Everyone has to start somewhere. Whether you’re first learning how to cook or beginning your career in the fast-moving highly competitive world of software development, you’re going to make some mistakes. Whether that comes in the form of burning your dinner or breaking code is just a matter of context.

the truth is, there are mistakes made by everyone at every level of an organization. Whether it’s the CEO moving the company in the wrong direction, the social media manager of an organization sending out a questionable tweet, or the mail room manager not sorting the mail correctly, mistakes will happen. But that doesn’t mean you shouldn’t try to avoid or correct mistakes before they manifest themselves into real problems.

When starting your career as a software developer, keep a look out for these 4 all too common mistakes and misconceptions that could hold you back from reaching your potential as quickly as you would like.

There is no right or wrong

Few things, if any, are black and white when it comes to software development. There are so many tools, tricks, and tips that are used by so many different developers that all that matters is what works best for you. Plenty of developers have wasted a lot of time trying to conform to their ideations of what’s ‘right’.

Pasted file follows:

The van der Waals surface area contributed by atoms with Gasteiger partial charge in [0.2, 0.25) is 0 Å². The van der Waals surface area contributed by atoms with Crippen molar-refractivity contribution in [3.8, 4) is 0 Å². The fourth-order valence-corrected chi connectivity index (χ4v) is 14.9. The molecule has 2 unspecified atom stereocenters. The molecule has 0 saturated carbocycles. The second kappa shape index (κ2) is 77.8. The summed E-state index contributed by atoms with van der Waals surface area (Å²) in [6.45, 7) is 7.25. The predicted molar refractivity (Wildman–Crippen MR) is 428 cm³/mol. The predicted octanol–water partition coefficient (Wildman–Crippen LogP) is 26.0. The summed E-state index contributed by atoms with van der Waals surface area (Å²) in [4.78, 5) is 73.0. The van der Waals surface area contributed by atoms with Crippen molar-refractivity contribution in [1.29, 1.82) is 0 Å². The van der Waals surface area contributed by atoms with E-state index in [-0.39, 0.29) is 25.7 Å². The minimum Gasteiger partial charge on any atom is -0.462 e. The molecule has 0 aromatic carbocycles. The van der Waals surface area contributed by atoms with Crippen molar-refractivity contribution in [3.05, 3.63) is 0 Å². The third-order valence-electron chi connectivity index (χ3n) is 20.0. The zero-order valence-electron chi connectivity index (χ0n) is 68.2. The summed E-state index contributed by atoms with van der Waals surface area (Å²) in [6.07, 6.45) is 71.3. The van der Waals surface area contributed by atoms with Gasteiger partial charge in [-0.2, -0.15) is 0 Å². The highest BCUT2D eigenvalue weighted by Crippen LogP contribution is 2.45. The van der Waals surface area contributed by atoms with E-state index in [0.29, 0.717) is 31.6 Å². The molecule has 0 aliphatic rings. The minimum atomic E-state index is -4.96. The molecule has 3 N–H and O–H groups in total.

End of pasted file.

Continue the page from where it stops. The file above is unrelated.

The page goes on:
The bottom line is, almost every decision made by a software developer is made based off of the unique circumstances they’re in at that moment and their past experiences.

Reading a book isn’t the only way to learn

Often times, young developers make the mistake of spending too much time reading and not enough time implementing that knowledge. Sure, you can get a general understanding of how a new language works, or get a better idea of how to use a language you already know in a different way, but at the end of the day, the best way to learn a programming language is by doing.

A good strategy is skimming chapters of a book, and then spending some time practicing what the chapters say, instead of sitting down and plowing through a book cover to cover.

Learning niche technologies is often a waste of time

It’s great to broaden your understanding of different technologies, but trying to become an absolute expert on something new is often a waste of time. Unless, of course, you’re planning a big project that’s contingent upon your understanding, becoming the authority something completely new is difficult and time consuming, and often having a working understanding is enough to get your by in casual conversation and simple implementation.

Network, network, network

In your professional life, the adage “It’s not what you know it’s who you know” could not be more true. By connecting with more professional early inn your career, you’re setting yourself up to be a known and needed entity in your professional circle. By working an internship, you’re being exposed to like-minded and more experienced professionals who could make an impact on your career in the future.